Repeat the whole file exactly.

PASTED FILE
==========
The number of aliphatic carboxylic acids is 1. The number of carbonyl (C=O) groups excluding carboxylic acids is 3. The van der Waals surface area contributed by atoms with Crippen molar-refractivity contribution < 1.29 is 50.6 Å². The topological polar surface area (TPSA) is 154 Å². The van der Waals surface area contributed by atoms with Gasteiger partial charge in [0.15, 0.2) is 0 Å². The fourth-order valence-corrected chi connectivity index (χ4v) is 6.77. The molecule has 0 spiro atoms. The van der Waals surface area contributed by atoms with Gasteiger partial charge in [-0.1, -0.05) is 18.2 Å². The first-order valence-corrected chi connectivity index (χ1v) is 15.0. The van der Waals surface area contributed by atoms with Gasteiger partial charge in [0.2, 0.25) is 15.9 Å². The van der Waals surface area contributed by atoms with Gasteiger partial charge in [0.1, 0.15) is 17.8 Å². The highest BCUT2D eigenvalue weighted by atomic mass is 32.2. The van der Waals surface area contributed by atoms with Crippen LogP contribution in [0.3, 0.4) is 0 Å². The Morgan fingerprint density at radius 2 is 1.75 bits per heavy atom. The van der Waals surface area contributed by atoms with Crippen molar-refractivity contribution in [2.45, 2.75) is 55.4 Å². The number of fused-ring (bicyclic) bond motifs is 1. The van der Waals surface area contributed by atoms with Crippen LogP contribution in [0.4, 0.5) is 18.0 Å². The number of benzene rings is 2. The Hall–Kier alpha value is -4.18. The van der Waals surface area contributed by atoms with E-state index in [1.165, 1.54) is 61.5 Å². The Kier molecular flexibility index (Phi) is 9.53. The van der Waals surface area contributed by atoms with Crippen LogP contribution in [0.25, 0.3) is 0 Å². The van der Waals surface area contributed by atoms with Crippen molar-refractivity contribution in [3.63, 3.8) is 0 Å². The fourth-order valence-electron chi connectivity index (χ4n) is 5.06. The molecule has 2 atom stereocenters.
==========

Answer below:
The number of aliphatic carboxylic acids is 1. The number of carbonyl (C=O) groups excluding carboxylic acids is 3. The van der Waals surface area contributed by atoms with Crippen molar-refractivity contribution < 1.29 is 50.6 Å². The topological polar surface area (TPSA) is 154 Å². The van der Waals surface area contributed by atoms with Gasteiger partial charge in [0.15, 0.2) is 0 Å². The fourth-order valence-corrected chi connectivity index (χ4v) is 6.77. The molecule has 0 spiro atoms. The van der Waals surface area contributed by atoms with Gasteiger partial charge in [-0.1, -0.05) is 18.2 Å². The first-order valence-corrected chi connectivity index (χ1v) is 15.0. The van der Waals surface area contributed by atoms with Gasteiger partial charge in [0.2, 0.25) is 15.9 Å². The van der Waals surface area contributed by atoms with Gasteiger partial charge in [0.1, 0.15) is 17.8 Å². The highest BCUT2D eigenvalue weighted by atomic mass is 32.2. The van der Waals surface area contributed by atoms with Crippen LogP contribution in [0.3, 0.4) is 0 Å². The Morgan fingerprint density at radius 2 is 1.75 bits per heavy atom. The van der Waals surface area contributed by atoms with Crippen molar-refractivity contribution in [2.45, 2.75) is 55.4 Å². The number of fused-ring (bicyclic) bond motifs is 1. The van der Waals surface area contributed by atoms with Crippen LogP contribution in [0.4, 0.5) is 18.0 Å². The number of benzene rings is 2. The Hall–Kier alpha value is -4.18. The van der Waals surface area contributed by atoms with E-state index in [1.165, 1.54) is 61.5 Å². The Kier molecular flexibility index (Phi) is 9.53. The van der Waals surface area contributed by atoms with Crippen LogP contribution in [0.25, 0.3) is 0 Å². The van der Waals surface area contributed by atoms with Crippen molar-refractivity contribution in [3.63, 3.8) is 0 Å². The fourth-order valence-electron chi connectivity index (χ4n) is 5.06. The molecule has 2 atom stereocenters.